Treadmill Treatment For Leg Pain Financed By Medicare

Treadmill Treatment For Leg Pain Financed By Medicare

Peripheral Artery Disease (PAD) has been a condition very difficult to treat and with expensive treatments, which are not covered by most insurances. Now, Medicare is investing in an alternative treatment which promises similar results, with fewer costs.

Treadmill therapy

The famous American insurance program for people over 65, Medicare, has started to finance an alternative treatment for patients suffering from PAD. The company will cover the costs for supervised exercise therapy in order to determine if the treatment is effective.

The research shows promising results, suggesting that exercise overseen by a medical professional improves the distances patients suffering from PAD can walk and with it also their quality of life. This treatment could replace the costly surgeries and the drugs prescribed, most of which are rather ineffective.

PAD is a disease caused mostly by smoking or connected with diabetes and it often is associated with strokes, amputations and heart attacks.

More rehab centers get involved

After the success of the experiment financed by Medicare, 2,600 rehab centers (hospital-based) are receiving an influx of patients and in the future, even younger patients might be treated with their insurance covering the cost.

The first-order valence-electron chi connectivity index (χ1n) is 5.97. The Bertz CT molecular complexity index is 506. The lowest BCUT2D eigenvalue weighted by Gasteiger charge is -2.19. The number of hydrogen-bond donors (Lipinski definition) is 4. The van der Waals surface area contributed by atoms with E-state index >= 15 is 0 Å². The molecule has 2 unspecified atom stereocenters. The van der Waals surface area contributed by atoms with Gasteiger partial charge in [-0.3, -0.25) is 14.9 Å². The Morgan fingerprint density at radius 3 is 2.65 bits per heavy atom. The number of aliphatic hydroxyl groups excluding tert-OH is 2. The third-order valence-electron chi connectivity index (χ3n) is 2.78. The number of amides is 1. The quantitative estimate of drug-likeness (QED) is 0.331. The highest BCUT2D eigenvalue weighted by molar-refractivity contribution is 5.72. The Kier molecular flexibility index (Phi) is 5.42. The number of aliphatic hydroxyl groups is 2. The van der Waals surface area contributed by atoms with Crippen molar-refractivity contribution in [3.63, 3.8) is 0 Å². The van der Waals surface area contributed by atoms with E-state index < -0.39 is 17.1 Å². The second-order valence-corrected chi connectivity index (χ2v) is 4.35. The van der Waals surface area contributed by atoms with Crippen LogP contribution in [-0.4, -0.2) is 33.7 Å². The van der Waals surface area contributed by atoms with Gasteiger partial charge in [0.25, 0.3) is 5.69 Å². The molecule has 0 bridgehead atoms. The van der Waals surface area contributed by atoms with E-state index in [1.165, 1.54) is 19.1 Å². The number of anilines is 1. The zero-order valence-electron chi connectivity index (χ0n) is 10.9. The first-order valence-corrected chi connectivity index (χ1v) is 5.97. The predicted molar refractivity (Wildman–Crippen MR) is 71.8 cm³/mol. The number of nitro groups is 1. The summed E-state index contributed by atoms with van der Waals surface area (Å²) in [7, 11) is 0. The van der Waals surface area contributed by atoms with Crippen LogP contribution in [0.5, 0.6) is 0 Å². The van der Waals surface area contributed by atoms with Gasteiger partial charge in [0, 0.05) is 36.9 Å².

This is great news since nearly 8 million Americans are affected by PAD, out of which 2 million have leg pains. The pain is usually described by the patients as a cramping feeling, very painful.

Diane Treat-Jacobson from the University of Minnesota has been studying the disease and her research indicated that patients who walk short sessions while enduring the pain have a better chance of improving their condition. PAD can be detected by an ankle and blood pressure test.

Medicare has also announced that in January it will pay for 12 weeks of supervised exercise with a doctor’s referral. The sessions will be three times a week.


Anna is an avid blogger with an educational background in medicine and mental health. She is a generalist with many other interests including nutrition, women's health, astronomy and photography. In her free time from work and writing, Anna enjoys nature walks, reading, and listening to jazz and classical music.

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